Michigan’s 14th Congressional District

Gregory Creswell is looking forward to serving his fellow residents of the Fourteenth District as their representative in Congress.  He humbly asks for their vote in November.  As their Libertarian representative, Gregory Creswell will never forget that the government belongs to individuals, and not the other way around.

Michigan’s 14th congressional district is a congressional district that stretches from eastern Detroit westward to Farmington Hills, then north to the suburbs of Auburn Hills. From 2003 to 2013 was centered in Wayne County, Michigan and Oakland County, Michigan.

Prior to the 2012 election, the district boundaries have been redrawn, including very little of the old district, but covering a good portion of Detroit, Grosse Pointe, Southfield, Farmington Hills, Pontiac and a few other places in Oakland County, Michigan.

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Positions on Some Issues

Racial preferences

ImageCreswell’s position statements focused on what he called, “racial preferences.” He was the only gubernatorial candidate supporting the Michigan Civil Rights Initiative, and he defended the validity of the associated petition effort. His position statements referred to Affirmative Action as “state-sponsored discrimination,” when it set different standards based on a person’s race or gender.He claimed this was the position of the Libertarian Party of Michigan which addresses this topic in its platform.

Civil liberties

In his position statements, Creswell said his approach to civil liberties was based on the belief that people should be free to engage in any “peaceful and honest” activity. He claimed he would protect civil liberties by supporting equal rights for gay couples, medical marijuana, and “the right to keep and bear arms.” He also claimed there was a link between civil liberties and fiscal responsibility.  He also opposed restrictions and taxes on internet transactions.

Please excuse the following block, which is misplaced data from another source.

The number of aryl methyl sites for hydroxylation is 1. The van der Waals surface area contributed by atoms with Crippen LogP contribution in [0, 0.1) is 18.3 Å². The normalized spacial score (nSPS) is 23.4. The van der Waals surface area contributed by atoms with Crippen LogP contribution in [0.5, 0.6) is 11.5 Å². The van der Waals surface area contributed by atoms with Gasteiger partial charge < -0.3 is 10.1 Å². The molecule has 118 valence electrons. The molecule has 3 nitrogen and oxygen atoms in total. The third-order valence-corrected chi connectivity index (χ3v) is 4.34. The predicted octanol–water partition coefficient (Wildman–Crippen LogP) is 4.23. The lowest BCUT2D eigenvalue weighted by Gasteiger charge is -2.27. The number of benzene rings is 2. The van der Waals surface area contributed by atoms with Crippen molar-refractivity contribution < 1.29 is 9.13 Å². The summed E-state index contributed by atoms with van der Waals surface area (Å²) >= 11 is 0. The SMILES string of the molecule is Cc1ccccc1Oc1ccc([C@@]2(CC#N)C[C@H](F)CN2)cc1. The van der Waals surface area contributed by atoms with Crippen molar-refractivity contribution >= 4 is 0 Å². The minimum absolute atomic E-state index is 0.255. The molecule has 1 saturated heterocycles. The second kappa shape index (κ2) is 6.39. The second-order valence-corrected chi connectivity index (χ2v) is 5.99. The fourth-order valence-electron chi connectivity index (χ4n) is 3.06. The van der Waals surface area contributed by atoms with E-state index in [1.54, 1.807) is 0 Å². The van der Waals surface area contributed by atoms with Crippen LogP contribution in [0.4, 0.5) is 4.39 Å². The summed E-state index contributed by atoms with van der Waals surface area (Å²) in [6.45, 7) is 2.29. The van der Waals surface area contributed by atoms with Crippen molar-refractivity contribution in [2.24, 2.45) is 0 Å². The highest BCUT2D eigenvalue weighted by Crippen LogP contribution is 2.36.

Economy

Creswell rejected “government planning,” and expressed the belief that what he called a “free-market economy” would create jobs, lower costs, and improve the standard of living. He supported changing government policies by letting the single business tax expire (without replacing it), cutting the budget, ending what he called “corporate welfare” and lifting regulations which he claimed were “burdensome,” on small businesses.He also opposed restrictions and taxes on internet transactions.

He claimed that politicians didn’t created jobs but, “…only shifted jobs from the private sector to government employment.” He accuse them of rewarding “mismanagement and irresponsibility” with “taxpayer funded bailouts.”

While opposing mandatory taxes, Creswell supported what he called a “Tax me more fund,” so those who supported higher taxes could pay them.

In his position statements, he advocated the removal of taxes on private property, fuel and the internet. He also supported the privatizing licensing. He claimed that many licensing laws were “designed to entrap people.” He argued that people should not have to “…spend more on permits than materials to improve their homes.” He called for an end to what he called the “abuse of fines and forfeitures.”

 

Law enforcement

Creswell said politicians should stop “wasting money” on what he called “non-violent crime.” In his published statements, he accused politicians of keeping people in prison who were no threat to the public. He argued that it was too expensive to use prisons in this manner when people had what he called “real expenses.” He articulated the belief that prisons existed to protect citizens from what he called, “brutal criminals who would not hesitate to prey on others,” and said it was a “waste” of money and “immoral” to imprison people for what he termed, “unhealthy alternative lifestyles, seeking non-traditional medicine for terminal illness, or trying to relieve the suffering of others.

If elected, he vowed to pardon “people imprisoned for medical marijuana, physician assisted suicide, non-payment of taxes, and substance related charges.” He supported what he called, “penalties that result in restitution to the victims and the taxpayers” for what he referred to as “non-violent property offenses.” He also spoke in favor of diverting more money to arresting those he called “violent offenders,” and “enforcing laws against theft and fraud.”